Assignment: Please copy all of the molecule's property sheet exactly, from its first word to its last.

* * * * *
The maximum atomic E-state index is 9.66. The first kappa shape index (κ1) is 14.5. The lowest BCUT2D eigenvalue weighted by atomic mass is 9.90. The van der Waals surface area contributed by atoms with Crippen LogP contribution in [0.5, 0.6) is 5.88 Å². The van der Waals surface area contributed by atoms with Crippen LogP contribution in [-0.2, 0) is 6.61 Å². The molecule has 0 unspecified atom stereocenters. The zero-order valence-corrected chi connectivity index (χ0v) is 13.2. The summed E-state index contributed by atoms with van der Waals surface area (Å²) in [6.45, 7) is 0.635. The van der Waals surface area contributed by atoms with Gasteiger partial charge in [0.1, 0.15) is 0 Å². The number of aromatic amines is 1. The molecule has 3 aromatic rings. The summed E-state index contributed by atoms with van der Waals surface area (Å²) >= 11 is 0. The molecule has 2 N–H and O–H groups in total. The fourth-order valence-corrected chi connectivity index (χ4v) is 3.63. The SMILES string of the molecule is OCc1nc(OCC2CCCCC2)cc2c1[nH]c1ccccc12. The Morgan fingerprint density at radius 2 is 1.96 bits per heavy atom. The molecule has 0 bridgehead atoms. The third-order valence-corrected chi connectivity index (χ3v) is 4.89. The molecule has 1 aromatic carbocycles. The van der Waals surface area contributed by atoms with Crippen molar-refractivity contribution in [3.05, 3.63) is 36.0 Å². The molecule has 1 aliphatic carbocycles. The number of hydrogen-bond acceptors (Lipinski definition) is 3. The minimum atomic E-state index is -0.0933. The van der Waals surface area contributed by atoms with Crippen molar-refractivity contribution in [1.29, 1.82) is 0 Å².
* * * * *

The maximum atomic E-state index is 9.66. The first kappa shape index (κ1) is 14.5. The lowest BCUT2D eigenvalue weighted by atomic mass is 9.90. The van der Waals surface area contributed by atoms with Crippen LogP contribution in [0.5, 0.6) is 5.88 Å². The van der Waals surface area contributed by atoms with Crippen LogP contribution in [-0.2, 0) is 6.61 Å². The molecule has 0 unspecified atom stereocenters. The zero-order valence-corrected chi connectivity index (χ0v) is 13.2. The summed E-state index contributed by atoms with van der Waals surface area (Å²) in [6.45, 7) is 0.635. The van der Waals surface area contributed by atoms with Gasteiger partial charge in [0.1, 0.15) is 0 Å². The number of aromatic amines is 1. The molecule has 3 aromatic rings. The summed E-state index contributed by atoms with van der Waals surface area (Å²) >= 11 is 0. The molecule has 2 N–H and O–H groups in total. The fourth-order valence-corrected chi connectivity index (χ4v) is 3.63. The SMILES string of the molecule is OCc1nc(OCC2CCCCC2)cc2c1[nH]c1ccccc12. The Morgan fingerprint density at radius 2 is 1.96 bits per heavy atom. The molecule has 0 bridgehead atoms. The third-order valence-corrected chi connectivity index (χ3v) is 4.89. The molecule has 1 aromatic carbocycles. The van der Waals surface area contributed by atoms with Crippen molar-refractivity contribution in [3.05, 3.63) is 36.0 Å². The molecule has 1 aliphatic carbocycles. The number of hydrogen-bond acceptors (Lipinski definition) is 3. The minimum atomic E-state index is -0.0933. The van der Waals surface area contributed by atoms with Crippen molar-refractivity contribution in [1.29, 1.82) is 0 Å².